Episode 4

Incident at Sutton's Creek

Jess stood with Lily, Amanda, Elizabeth and Benjamin, watching as Nick and Kevin finished loading the buckboard with supplies - and one medium sized trunk. "I still don't understand why you need so many clothes if you're just going to Braddock for a murder trial," Kevin complained, tossing the rope across to Nick so he could finishing tying things down.


"Because I have no idea how long the trial will take - and I have to wear dresses in court," Jess informed him. "You know the rules by now, brother dear."


"At least it means you're taking the buckboard and not a buggy or riding horses," he continued. "Having the buckboard gives you a place to sleep."


"I wouldn't dream of sleeping in the back of the wagon," she informed him.


"Are you sure you don't need me to go in and help at the saloon, Nick?" Lily asked.


"It's not payweek, so I think Jake and Cara can handle things. If not, they know where you are to ask for help - But they've been told to make that their *last* option. You're the silent partner now, remember? You have more important things to take care of," he said, grinning at his godson. "You be a good boy, Benjamin."


"I'm always a good boy, Uncle Nick," he replied. "Are you going to be gone for very long?"


Jess knelt beside him. "Let's see. It's a little over two days up to Braddock, and about that back. It might be a week or a little more."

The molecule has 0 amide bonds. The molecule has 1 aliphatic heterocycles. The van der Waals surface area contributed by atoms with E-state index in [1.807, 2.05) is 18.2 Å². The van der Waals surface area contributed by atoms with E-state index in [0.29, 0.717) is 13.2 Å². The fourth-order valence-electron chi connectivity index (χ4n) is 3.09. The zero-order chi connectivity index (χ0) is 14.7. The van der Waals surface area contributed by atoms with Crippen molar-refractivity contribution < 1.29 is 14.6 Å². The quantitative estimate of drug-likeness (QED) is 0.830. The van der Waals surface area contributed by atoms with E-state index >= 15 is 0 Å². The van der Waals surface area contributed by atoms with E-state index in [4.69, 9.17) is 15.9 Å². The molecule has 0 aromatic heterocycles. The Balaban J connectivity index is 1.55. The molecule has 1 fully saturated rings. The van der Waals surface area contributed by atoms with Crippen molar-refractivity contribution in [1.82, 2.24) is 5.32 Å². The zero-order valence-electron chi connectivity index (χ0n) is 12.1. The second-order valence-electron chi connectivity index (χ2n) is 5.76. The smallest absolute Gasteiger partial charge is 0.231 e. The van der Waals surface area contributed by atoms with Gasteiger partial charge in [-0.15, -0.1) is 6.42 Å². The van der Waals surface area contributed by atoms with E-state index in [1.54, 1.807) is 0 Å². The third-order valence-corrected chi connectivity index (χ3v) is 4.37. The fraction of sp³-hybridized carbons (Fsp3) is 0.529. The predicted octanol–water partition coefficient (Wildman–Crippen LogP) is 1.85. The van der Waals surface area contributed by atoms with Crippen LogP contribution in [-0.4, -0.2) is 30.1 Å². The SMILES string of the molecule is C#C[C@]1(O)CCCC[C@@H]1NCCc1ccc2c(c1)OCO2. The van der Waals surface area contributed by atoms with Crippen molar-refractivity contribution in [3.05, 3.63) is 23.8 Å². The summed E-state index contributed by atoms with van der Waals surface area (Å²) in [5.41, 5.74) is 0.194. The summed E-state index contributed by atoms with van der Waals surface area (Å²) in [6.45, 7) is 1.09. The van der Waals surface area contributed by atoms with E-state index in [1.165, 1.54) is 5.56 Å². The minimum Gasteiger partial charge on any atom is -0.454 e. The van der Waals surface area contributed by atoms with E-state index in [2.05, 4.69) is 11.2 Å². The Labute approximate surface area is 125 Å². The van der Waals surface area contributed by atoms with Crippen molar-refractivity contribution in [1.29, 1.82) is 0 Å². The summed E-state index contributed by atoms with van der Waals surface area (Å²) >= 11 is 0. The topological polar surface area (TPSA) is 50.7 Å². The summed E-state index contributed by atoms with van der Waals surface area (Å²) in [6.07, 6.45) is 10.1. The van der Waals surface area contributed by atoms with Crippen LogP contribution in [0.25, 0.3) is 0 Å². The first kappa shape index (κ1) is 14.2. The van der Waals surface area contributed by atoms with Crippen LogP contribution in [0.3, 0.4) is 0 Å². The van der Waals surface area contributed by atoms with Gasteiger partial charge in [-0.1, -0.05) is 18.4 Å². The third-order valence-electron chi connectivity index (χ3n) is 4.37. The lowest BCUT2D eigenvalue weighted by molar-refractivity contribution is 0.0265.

"That's a long time."


"It'll be over before you know it," she promised, giving him a hug. "You'll see."


"Do you have enough blankets?" Elizabeth asked. "It gets cool at night in the mountains even in the summer."


"And there aren't any places to stay up there," Amanda nodded. "There aren't any real towns between here and Braddock."


"I think we have enough," Nick said. "We'll be okay." He looked at Jess. "Are you about ready to go?"


She nodded and let him help her onto the seat before he climbed up after her.


"You two take care," Kevin said. "Send a telegram when you get to Braddock."


"We will," Nick responded, picking up the reins. "See you all later."


As the wagon pulled out of the compound, Benjamin stood watching. "We didn't say a prayer for them," he said, looking up at his mother. "Ma?"


"We'll say a prayer for them tonight when we have supper," she told him. "And you can say another when you say your prayers before bed."


"Can we say one now?" he asked.


Something in his tone sounded sad, Kevin thought. "Sure, buddy. Why don't you say it?" He looked at Lily and his sisters, holding out his hands as Benjamin started the prayer.


"Dear God, please watch over Aunt Jess and Uncle Nick on their trip and bring them back to us soon. Amen."


"Amen," four voices echoed.




Jess held onto the wagon seat as they went over yet another bumpy road through the valley. "I'll be glad when we get to Braddock," she said. "I mean, I don't mind roughing it, this road isn't much better than a mule trail -."


"I don't think we can make it tonight - unless you want to keep going all night."